Miracles do happen — in the environmental arena at least. Hidden away amongst a daily deluge of negatives is the news that businessmen in Islamabad are demanding, via the Islamabad Chamber of Commerce and Industry (ICCI), that the government establish a recycling industry in the city environs, plus, initiate a countrywide network of scrapyards from which recyclable materials can be garnered. Being businessmen, they naturally have a weather eye on potential profits from the sale of relatively low-cost goods they plan to churn out as long as they are up to standard. If so, then this is a positive step indeed. The Capital Development Authority has long faced problems in dealing with the daily estimated 700-800 tons of collected solid waste, to say nothing of the possibly equal amount indiscriminately dumped by those without a modicum of concern for the environment in which they live. Existing arrangements for open-air solid waste disposal have long been inadequate — toxic fumes from burning garbage added to emissions from 300,000 city vehicles and 90,000 traffic vehicles each day — and are responsible for turning ‘Islamabad the Green’ into ‘Islamabad the Unhealthy’. The Air Quality Index now shows 77.22 micro-gm/m3 suspended particulate matter in the air — way above the recognised safe level of 35 micro-gm/m3. Any move towards creating a cleaner environmentally sustainable atmosphere is to be welcomed with open arms and it is hoped that the CCIs of all other major cities in the country will encourage their members to follow the example of their Islamabad counterparts and, of course, that the government fully backs such eminently sensible projects.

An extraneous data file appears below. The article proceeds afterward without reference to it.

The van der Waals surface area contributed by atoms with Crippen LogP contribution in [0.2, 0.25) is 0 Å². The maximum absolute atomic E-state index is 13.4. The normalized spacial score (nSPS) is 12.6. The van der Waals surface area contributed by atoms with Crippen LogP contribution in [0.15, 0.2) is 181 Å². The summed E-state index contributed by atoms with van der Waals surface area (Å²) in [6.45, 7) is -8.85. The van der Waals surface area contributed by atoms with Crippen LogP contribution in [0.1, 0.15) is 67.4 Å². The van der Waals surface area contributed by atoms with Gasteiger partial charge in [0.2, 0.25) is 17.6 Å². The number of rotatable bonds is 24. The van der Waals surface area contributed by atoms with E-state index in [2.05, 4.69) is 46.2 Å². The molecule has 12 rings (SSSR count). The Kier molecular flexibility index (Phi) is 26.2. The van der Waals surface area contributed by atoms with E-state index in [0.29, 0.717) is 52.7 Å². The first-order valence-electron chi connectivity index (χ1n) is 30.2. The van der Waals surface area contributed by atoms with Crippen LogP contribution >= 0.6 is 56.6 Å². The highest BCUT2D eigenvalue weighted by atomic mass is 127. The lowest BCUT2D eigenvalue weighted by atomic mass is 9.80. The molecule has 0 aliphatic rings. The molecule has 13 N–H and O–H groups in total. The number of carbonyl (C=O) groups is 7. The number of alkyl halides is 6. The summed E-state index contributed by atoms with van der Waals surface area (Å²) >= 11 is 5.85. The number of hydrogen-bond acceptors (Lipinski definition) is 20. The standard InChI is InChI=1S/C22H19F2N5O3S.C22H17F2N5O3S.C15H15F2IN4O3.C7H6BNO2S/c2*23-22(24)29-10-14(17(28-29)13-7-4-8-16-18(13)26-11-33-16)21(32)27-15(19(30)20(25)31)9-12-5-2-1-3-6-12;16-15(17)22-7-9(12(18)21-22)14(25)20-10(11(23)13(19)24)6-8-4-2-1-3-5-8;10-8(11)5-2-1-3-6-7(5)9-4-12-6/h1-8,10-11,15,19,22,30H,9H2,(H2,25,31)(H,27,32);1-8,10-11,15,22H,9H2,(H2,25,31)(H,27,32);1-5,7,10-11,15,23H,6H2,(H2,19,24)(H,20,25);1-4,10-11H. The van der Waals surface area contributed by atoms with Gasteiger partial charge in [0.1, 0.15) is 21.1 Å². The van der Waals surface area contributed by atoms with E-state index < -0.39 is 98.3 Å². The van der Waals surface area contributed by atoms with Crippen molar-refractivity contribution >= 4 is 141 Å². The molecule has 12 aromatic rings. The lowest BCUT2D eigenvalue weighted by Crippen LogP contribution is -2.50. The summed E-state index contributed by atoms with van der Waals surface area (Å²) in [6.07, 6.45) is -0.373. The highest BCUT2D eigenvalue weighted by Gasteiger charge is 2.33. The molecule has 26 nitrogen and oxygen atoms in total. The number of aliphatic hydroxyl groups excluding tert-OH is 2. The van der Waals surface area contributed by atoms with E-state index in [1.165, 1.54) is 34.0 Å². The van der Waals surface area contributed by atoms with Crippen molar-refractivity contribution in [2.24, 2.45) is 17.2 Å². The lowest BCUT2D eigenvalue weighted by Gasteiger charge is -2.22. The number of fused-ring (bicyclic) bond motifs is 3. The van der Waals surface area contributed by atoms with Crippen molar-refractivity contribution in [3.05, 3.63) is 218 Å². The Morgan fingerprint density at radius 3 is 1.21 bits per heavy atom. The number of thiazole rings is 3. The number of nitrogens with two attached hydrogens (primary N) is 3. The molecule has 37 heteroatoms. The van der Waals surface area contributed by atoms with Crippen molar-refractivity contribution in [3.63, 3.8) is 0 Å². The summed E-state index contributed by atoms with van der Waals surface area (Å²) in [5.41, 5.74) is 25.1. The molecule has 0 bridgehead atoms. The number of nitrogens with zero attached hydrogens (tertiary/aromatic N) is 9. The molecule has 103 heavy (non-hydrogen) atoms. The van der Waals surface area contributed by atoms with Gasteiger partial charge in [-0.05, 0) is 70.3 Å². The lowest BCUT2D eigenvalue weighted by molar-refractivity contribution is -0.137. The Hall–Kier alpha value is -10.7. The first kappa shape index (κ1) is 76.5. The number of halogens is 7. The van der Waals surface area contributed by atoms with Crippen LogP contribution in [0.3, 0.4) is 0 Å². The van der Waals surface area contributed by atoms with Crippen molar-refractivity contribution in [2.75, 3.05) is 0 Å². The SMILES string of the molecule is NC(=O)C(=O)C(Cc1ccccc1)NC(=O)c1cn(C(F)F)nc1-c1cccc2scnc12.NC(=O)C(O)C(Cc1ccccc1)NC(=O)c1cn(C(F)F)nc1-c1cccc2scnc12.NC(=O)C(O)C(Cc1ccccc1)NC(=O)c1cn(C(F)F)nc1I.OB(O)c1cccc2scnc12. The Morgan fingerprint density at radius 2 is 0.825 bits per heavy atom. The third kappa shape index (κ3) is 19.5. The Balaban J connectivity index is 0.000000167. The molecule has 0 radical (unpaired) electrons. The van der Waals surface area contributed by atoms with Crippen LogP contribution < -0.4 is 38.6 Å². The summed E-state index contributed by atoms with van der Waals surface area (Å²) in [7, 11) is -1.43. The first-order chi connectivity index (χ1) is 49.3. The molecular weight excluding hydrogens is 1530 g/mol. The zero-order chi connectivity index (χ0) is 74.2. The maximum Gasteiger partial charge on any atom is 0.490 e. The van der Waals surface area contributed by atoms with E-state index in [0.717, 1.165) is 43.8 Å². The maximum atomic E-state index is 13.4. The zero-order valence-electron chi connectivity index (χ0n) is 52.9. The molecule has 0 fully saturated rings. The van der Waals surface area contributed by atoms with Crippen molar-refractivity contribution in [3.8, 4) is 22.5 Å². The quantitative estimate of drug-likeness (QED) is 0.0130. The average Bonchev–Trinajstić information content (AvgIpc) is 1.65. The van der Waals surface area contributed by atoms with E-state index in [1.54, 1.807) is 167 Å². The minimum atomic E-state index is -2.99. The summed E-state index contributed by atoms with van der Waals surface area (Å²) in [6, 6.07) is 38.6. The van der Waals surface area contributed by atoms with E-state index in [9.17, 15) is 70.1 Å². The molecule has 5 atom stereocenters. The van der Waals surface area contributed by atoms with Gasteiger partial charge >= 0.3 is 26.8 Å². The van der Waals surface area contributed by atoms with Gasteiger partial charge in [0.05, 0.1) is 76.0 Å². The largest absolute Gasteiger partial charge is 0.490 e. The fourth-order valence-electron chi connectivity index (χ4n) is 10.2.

One thing that is sadly missing from the proposal, however, is the establishment of biogas units to be fuelled with un-recyclable waste material such as green matter and even sewage, under stringently hygienic conditions. It is to be hoped that this aspect is, in time, given the attention it deserves and eventually operated on a national basis to reduce reliance on other forms of gas. The establishment of biogas units would also assist in decentralising power production which is a necessary move if loadshedding is to be minimised. Businessmen should also follow the example of the Citizen Community Board (CCB) in Gujranwala, which is in the final stages of setting up the very first biogas plant in Punjab. A commercial venture, jointly partnered by the CCB, the city district government and a number of NGOs; this initial plant is to be followed by 500 more, ranging in size from 6–20 cubic capacity and intended for village use. Whether or not these plants are to be solely fuelled by waste material or by purpose-grown biofuel crops has yet to be revealed, but it is hoped that purely waste material is the preferred option in a country where rampant inflation continually pushes the price of food crops way beyond the reach of the ordinary person in the street.
Published in The Express Tribune, August 24th, 2011.